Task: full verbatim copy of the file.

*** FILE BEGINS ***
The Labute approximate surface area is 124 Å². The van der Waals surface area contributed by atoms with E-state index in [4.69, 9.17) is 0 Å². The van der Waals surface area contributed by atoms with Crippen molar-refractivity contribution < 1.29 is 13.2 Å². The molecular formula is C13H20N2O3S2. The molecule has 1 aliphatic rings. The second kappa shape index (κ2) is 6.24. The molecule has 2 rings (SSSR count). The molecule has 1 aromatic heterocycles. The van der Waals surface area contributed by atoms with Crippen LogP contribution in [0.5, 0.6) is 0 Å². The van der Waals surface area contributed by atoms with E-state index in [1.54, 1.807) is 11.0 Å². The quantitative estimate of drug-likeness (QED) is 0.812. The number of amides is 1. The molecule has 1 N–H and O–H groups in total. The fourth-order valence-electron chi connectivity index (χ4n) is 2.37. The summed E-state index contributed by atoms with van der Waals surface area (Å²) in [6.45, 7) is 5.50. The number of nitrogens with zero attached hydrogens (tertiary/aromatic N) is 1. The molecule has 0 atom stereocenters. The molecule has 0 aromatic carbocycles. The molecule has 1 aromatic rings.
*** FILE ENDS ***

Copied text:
The Labute approximate surface area is 124 Å². The van der Waals surface area contributed by atoms with E-state index in [4.69, 9.17) is 0 Å². The van der Waals surface area contributed by atoms with Crippen molar-refractivity contribution < 1.29 is 13.2 Å². The molecular formula is C13H20N2O3S2. The molecule has 1 aliphatic rings. The second kappa shape index (κ2) is 6.24. The molecule has 2 rings (SSSR count). The molecule has 1 aromatic heterocycles. The van der Waals surface area contributed by atoms with Crippen LogP contribution in [0.5, 0.6) is 0 Å². The van der Waals surface area contributed by atoms with E-state index in [1.54, 1.807) is 11.0 Å². The quantitative estimate of drug-likeness (QED) is 0.812. The number of amides is 1. The molecule has 1 N–H and O–H groups in total. The fourth-order valence-electron chi connectivity index (χ4n) is 2.37. The summed E-state index contributed by atoms with van der Waals surface area (Å²) in [6.45, 7) is 5.50. The number of nitrogens with zero attached hydrogens (tertiary/aromatic N) is 1. The molecule has 0 atom stereocenters. The molecule has 0 aromatic carbocycles. The molecule has 1 aromatic rings.